You hear a lot of talk about boxes and scales and patterns when it comes to the guitar…

But do you know why you learn scales and what you’re going to do with them?

And do you know that there might be better and cooler ways to play your pentatonic and blues scales than just the same old “boxes”?

You’ve got some exploring to do, and today I’d like to help…

    10 replies to "How Do YOU Play The Pentatonic Scales On Your Guitar?"

    • Cozmik Cowboy

      how i play the pentatonic scale is very badly………

    • Michael Chappell

      Hey Griff,

      This lesson is always a great refresher, Its funny I always like moving around the Pentatonic minor scale in A with Box 1 & 2 and as you said you can start your scale licks on either A or C. You are right the best way to practice is with Jam tracks..

      Michael- Sydney-Australia May 11th 2023..

    • Frank Patrick Faircloth

      This lesson, I hope, turns out to be a game changer for me. I had never made the connection that where I land my index finger is where each box begins. Whoa! That is so helpful. Also helps me learn where each note is on the fret board. Thanks Griff. Again, a really helpful lesson.

    • Douglas Skinner

      I don’t understand how the boxes are used. For example, if soloing over chord changes from, example, E to A to B and Back; do you switch from the E box to the A box and then to the B box?? Or could you solo just from the E box because the entire song is in the key of E? I might be the only one having a problem with this concept.

      • Griff

        Believe me, you’re not the only one! As the chords change, you do not have to change. For a blues in E (E7, A7, B7) you can use the E minor pentatonic scale over all 3 chords – and you can play it in any way you see fit. It could be one or all of the “boxes,” or it could be all on one string, or it could be the 4 note solo pattern. Anything, as long as it’s that scale.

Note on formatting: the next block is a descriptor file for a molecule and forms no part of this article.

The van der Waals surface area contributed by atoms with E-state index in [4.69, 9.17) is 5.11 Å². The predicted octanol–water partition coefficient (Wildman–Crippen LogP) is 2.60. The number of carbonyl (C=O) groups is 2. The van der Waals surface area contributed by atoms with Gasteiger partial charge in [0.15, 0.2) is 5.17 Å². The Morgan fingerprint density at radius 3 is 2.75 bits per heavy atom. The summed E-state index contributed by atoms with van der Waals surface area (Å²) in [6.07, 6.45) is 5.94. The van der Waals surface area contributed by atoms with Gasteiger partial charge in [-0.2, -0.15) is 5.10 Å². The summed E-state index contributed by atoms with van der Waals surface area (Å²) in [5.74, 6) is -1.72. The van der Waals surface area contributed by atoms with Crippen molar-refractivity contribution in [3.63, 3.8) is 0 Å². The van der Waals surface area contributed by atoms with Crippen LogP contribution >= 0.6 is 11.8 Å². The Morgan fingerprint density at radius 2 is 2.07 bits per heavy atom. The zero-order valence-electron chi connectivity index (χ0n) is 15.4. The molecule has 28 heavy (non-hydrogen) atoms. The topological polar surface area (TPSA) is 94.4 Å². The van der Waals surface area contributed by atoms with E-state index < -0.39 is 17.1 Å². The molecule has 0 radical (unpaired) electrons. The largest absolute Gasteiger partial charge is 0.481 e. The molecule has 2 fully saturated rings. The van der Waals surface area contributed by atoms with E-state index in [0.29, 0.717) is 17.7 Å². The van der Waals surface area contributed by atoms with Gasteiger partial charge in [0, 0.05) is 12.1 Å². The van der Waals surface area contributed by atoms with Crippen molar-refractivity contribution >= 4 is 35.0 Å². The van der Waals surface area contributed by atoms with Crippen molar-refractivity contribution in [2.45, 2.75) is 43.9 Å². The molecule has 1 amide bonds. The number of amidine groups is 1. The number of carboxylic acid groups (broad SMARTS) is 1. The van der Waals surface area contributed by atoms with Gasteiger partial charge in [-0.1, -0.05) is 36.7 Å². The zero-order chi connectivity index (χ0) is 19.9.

• Robert

      Good exercise to learn the notes of the fret board, beside the Pentatonic Scales. Thanks Griff

    • Richarcd Karlis

      As always lots of information, well received and well presented. But I have a question that might just be a valuable add on which I feel should be addressed. I’ve noticed over time that whenever you discuss scales or boxes that you are always working form the ‘ A ‘ position and I’m wondering if it should not be noted, even though it might be obvious to some, that the pentatonic scale can apply to all keys and not just the key of ‘ A ‘. Meaning to say you can play it in G, C, D…etc. Seems to me if you leave that info out it might confuse some.

      Just a thought.

      • Dan

        All the ‘keys’ are covered in many courses that BGU offers…in fact, Blues Guitar Unleashed 2.0 is a great place to start finding them. Not to mention backing tracks in A, C, D, E, G from 5X5 Blues Jam Tracks, providing some of the best backing jam tracks you can find, in all of those keys you mention.

    • Randy

      I learned scale first and boxes second as extensions of the scale and really think it has made all the difference. Glad you made this video to help students see this. Scales really help to train the ear and help to find melody.

    • Steve

      Thanks Griff,

      A great explanation and example of how to better use the Pentatonic scale.

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